Category: Competitions

The Sea Change 2030+ organised by the Australian Institute of Landscape Architects was an ideas competition, intentionally ‘open’ for any type of landscape / seascape proposal for the Sydney Harbour responding to global climate change and sea level rise.

The solution offered by me and talented graphic designer Kamila Matla was a floating bio-remediation island linked to form modular archipelagos.

The multi-functional structure contains shellfish lines for sewage absorbtion and carbon sequestration, artificial reef habitat, intertidal mud banks with options for a nesting beach, sun bathing beach or mangrove plantation.

This solution offers a short-term staging post for displaced populations until sea levels stabilise and natural / semi natural landforms and habitats evolve.

Considering we were a two person team and the top three teams contained an average of ten people, we were very pleased to be one of five projects featured on the AILA’s web page.

Sydney Harbour possesses some of the most iconic landmarks in the world, and Sydney-siders are understandably proud and protective of their heritage. The team proposal for Darling Harbour was as much a planning and land use exercise as it was about landscape beautification.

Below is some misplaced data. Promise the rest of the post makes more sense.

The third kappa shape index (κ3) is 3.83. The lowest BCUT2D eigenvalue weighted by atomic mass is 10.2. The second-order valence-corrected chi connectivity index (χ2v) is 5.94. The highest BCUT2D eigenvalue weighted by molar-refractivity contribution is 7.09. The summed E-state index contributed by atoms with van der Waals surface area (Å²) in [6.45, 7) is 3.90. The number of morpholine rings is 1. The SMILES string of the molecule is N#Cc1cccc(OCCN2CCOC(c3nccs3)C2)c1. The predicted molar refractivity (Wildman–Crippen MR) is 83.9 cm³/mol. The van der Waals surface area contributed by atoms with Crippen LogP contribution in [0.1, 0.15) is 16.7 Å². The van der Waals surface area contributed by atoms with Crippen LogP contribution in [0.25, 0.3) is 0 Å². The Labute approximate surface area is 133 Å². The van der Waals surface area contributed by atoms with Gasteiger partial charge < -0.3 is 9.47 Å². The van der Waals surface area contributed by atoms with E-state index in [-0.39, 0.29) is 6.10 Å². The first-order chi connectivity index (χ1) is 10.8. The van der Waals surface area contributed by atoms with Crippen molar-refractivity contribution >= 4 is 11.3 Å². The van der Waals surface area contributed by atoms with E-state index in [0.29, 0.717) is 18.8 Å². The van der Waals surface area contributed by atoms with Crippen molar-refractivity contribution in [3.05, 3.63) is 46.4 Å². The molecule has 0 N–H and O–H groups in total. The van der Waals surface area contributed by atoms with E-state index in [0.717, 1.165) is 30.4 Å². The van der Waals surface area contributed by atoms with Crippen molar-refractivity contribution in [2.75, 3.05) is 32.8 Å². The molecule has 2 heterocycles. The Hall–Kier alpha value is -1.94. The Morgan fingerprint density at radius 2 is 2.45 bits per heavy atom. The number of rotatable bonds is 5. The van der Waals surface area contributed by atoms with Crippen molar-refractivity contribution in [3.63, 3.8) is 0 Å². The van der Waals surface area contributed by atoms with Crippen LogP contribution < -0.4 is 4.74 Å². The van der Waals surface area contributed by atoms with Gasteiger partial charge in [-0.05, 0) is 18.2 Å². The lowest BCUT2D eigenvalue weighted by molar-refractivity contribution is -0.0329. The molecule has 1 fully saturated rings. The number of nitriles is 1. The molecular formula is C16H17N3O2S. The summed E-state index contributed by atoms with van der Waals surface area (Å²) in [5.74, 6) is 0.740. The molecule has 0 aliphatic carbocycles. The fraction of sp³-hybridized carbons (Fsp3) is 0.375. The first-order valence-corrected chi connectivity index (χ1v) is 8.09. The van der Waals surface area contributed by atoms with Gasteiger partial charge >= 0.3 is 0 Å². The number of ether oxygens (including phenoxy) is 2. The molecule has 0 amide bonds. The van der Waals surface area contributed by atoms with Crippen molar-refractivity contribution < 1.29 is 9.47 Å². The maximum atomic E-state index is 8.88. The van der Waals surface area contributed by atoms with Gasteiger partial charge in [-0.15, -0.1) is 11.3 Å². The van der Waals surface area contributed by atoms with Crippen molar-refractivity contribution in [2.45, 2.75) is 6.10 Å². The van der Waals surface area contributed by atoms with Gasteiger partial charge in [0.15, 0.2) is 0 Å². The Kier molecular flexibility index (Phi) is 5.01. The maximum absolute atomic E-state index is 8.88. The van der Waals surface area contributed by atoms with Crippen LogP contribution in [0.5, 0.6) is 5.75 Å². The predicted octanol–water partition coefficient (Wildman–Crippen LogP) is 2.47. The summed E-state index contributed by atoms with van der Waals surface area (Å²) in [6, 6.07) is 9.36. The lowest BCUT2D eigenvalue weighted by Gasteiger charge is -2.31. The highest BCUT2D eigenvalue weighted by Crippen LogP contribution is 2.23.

As well as working on the submission, I had the pleasure of being asked to hand deliver to the competition organisers in Sydney, a metre square model which was made in China. However, just as I had cleared passport control at Sydney International Airport, to my horror, I saw the luggage handler push it along a conveyor belt and watched aghast as it fell to the floor! Needless to say, I spent that evening in the hotel room with a lot of glue and a lot of patience. The model was nonetheless delivered on time.

This submission was undertaken whilst at Belt Collins International Hong Kong Ltd. I co-ordinated the graphic presentation, conceived the photomontages and proposed the planting palettes as part of the three person team. We received a Diploma for reaching second place (out of over 150 entries), an illustrated write-up in a publication dedicated to the International Design Competition, as well as television coverage in Poland.

Whilst living in Athens, I was approached by Bobotis Architects to create the landscape component of their submission for the old airport site.

The team came fifth in the international competition (out of over 100 entries) with the landscape scheme proposing habitat enhancement of endemic garigue, maquis and sclerophyllic vegetation communities.

This fifth placed international award submission responded to the detailed design brief to enhance the river corridor and provide social, recreational and ecological benefits to encourage developments and communities to ‘face the water’ rather than turn their backs to what was formerly a polluted and underutilized space.

Twelve people worked on this submission for a park to be developed by the Tychy Water Authority.

The proposal explored the states of the water (liquid, solid, precipitous mist and fog, vapour steam), and the layout responded to the existing park footpath network.

Regrettably,  the team’s report submission omitted to add the estimated cost of realisation as requested in the competition rules, and was thus disqualified. Interestingly, no first place was awarded.